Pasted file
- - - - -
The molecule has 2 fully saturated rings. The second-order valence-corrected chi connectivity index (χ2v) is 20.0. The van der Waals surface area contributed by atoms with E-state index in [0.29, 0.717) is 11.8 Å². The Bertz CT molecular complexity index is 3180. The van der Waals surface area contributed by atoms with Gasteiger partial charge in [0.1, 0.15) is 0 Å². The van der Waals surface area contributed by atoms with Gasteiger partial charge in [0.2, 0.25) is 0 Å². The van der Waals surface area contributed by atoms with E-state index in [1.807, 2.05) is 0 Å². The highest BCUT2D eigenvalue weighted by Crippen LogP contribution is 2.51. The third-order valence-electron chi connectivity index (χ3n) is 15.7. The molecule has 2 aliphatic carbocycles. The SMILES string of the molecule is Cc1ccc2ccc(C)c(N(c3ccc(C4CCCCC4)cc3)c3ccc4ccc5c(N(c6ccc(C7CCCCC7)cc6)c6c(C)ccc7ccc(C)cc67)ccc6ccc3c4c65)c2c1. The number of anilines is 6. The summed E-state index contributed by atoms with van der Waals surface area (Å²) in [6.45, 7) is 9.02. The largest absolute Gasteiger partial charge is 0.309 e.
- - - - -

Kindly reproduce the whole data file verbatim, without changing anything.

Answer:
The molecule has 2 fully saturated rings. The second-order valence-corrected chi connectivity index (χ2v) is 20.0. The van der Waals surface area contributed by atoms with E-state index in [0.29, 0.717) is 11.8 Å². The Bertz CT molecular complexity index is 3180. The van der Waals surface area contributed by atoms with Gasteiger partial charge in [0.1, 0.15) is 0 Å². The van der Waals surface area contributed by atoms with Gasteiger partial charge in [0.2, 0.25) is 0 Å². The van der Waals surface area contributed by atoms with E-state index in [1.807, 2.05) is 0 Å². The highest BCUT2D eigenvalue weighted by Crippen LogP contribution is 2.51. The third-order valence-electron chi connectivity index (χ3n) is 15.7. The molecule has 2 aliphatic carbocycles. The SMILES string of the molecule is Cc1ccc2ccc(C)c(N(c3ccc(C4CCCCC4)cc3)c3ccc4ccc5c(N(c6ccc(C7CCCCC7)cc6)c6c(C)ccc7ccc(C)cc67)ccc6ccc3c4c65)c2c1. The number of anilines is 6. The summed E-state index contributed by atoms with van der Waals surface area (Å²) in [6.45, 7) is 9.02. The largest absolute Gasteiger partial charge is 0.309 e.